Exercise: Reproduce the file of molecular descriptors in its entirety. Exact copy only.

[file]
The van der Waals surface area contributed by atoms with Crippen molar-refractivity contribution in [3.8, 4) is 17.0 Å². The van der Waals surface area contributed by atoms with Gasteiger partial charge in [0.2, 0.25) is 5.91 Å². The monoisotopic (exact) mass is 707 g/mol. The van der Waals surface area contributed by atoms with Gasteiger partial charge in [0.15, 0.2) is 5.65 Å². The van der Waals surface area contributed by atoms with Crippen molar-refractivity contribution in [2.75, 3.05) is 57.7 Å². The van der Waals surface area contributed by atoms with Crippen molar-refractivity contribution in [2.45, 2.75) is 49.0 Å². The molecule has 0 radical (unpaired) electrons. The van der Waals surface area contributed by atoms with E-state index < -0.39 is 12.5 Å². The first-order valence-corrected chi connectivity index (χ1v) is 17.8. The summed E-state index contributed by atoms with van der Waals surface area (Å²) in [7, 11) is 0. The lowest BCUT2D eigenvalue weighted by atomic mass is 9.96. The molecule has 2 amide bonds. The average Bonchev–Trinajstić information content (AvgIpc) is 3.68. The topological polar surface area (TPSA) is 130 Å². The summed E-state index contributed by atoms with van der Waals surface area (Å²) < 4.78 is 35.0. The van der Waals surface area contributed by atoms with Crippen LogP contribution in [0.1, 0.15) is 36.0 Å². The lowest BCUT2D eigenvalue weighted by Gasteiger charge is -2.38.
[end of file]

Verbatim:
The van der Waals surface area contributed by atoms with Crippen molar-refractivity contribution in [3.8, 4) is 17.0 Å². The van der Waals surface area contributed by atoms with Gasteiger partial charge in [0.2, 0.25) is 5.91 Å². The monoisotopic (exact) mass is 707 g/mol. The van der Waals surface area contributed by atoms with Gasteiger partial charge in [0.15, 0.2) is 5.65 Å². The van der Waals surface area contributed by atoms with Crippen molar-refractivity contribution in [2.75, 3.05) is 57.7 Å². The van der Waals surface area contributed by atoms with Crippen molar-refractivity contribution in [2.45, 2.75) is 49.0 Å². The molecule has 0 radical (unpaired) electrons. The van der Waals surface area contributed by atoms with E-state index < -0.39 is 12.5 Å². The first-order valence-corrected chi connectivity index (χ1v) is 17.8. The summed E-state index contributed by atoms with van der Waals surface area (Å²) in [7, 11) is 0. The lowest BCUT2D eigenvalue weighted by atomic mass is 9.96. The molecule has 2 amide bonds. The average Bonchev–Trinajstić information content (AvgIpc) is 3.68. The topological polar surface area (TPSA) is 130 Å². The summed E-state index contributed by atoms with van der Waals surface area (Å²) < 4.78 is 35.0. The van der Waals surface area contributed by atoms with Crippen LogP contribution in [0.1, 0.15) is 36.0 Å². The lowest BCUT2D eigenvalue weighted by Gasteiger charge is -2.38.